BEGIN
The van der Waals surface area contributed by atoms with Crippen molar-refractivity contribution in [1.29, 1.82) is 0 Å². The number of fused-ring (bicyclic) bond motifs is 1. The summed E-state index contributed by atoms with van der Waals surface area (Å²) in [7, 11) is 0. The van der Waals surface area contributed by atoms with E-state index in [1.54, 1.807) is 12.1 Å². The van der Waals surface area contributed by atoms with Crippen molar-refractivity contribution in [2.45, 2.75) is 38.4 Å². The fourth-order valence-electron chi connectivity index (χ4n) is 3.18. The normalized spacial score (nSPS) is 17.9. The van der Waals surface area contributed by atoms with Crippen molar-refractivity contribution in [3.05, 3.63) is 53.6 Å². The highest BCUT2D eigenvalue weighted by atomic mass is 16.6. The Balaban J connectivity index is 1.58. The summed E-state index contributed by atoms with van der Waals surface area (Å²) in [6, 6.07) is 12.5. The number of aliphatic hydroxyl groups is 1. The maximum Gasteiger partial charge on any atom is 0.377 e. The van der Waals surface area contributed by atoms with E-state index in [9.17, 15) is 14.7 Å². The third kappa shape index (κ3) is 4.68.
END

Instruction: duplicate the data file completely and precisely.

The van der Waals surface area contributed by atoms with Crippen molar-refractivity contribution in [1.29, 1.82) is 0 Å². The number of fused-ring (bicyclic) bond motifs is 1. The summed E-state index contributed by atoms with van der Waals surface area (Å²) in [7, 11) is 0. The van der Waals surface area contributed by atoms with E-state index in [1.54, 1.807) is 12.1 Å². The van der Waals surface area contributed by atoms with Crippen molar-refractivity contribution in [2.45, 2.75) is 38.4 Å². The fourth-order valence-electron chi connectivity index (χ4n) is 3.18. The normalized spacial score (nSPS) is 17.9. The van der Waals surface area contributed by atoms with Crippen molar-refractivity contribution in [3.05, 3.63) is 53.6 Å². The highest BCUT2D eigenvalue weighted by atomic mass is 16.6. The Balaban J connectivity index is 1.58. The summed E-state index contributed by atoms with van der Waals surface area (Å²) in [6, 6.07) is 12.5. The number of aliphatic hydroxyl groups is 1. The maximum Gasteiger partial charge on any atom is 0.377 e. The van der Waals surface area contributed by atoms with E-state index in [9.17, 15) is 14.7 Å². The third kappa shape index (κ3) is 4.68.